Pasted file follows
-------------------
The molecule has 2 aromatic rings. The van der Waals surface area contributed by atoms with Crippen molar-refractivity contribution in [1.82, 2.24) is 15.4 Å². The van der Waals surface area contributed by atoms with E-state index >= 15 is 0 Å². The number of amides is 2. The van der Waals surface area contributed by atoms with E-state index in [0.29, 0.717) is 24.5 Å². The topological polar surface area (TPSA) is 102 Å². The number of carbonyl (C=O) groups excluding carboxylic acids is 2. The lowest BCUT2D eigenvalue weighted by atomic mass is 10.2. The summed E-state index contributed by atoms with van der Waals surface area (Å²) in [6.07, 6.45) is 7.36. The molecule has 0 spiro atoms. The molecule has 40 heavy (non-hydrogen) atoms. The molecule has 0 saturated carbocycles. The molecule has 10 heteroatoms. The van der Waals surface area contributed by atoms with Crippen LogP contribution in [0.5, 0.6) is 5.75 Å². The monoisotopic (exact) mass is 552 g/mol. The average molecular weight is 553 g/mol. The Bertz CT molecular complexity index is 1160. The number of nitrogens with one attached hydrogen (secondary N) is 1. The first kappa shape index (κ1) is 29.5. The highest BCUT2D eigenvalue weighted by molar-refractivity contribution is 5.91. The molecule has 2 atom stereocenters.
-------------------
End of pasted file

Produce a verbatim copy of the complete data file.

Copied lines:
The molecule has 2 aromatic rings. The van der Waals surface area contributed by atoms with Crippen molar-refractivity contribution in [1.82, 2.24) is 15.4 Å². The van der Waals surface area contributed by atoms with E-state index >= 15 is 0 Å². The number of amides is 2. The van der Waals surface area contributed by atoms with E-state index in [0.29, 0.717) is 24.5 Å². The topological polar surface area (TPSA) is 102 Å². The number of carbonyl (C=O) groups excluding carboxylic acids is 2. The lowest BCUT2D eigenvalue weighted by atomic mass is 10.2. The summed E-state index contributed by atoms with van der Waals surface area (Å²) in [6.07, 6.45) is 7.36. The molecule has 0 spiro atoms. The molecule has 40 heavy (non-hydrogen) atoms. The molecule has 0 saturated carbocycles. The molecule has 10 heteroatoms. The van der Waals surface area contributed by atoms with Crippen LogP contribution in [0.5, 0.6) is 5.75 Å². The monoisotopic (exact) mass is 552 g/mol. The average molecular weight is 553 g/mol. The Bertz CT molecular complexity index is 1160. The number of nitrogens with one attached hydrogen (secondary N) is 1. The first kappa shape index (κ1) is 29.5. The highest BCUT2D eigenvalue weighted by molar-refractivity contribution is 5.91. The molecule has 2 atom stereocenters.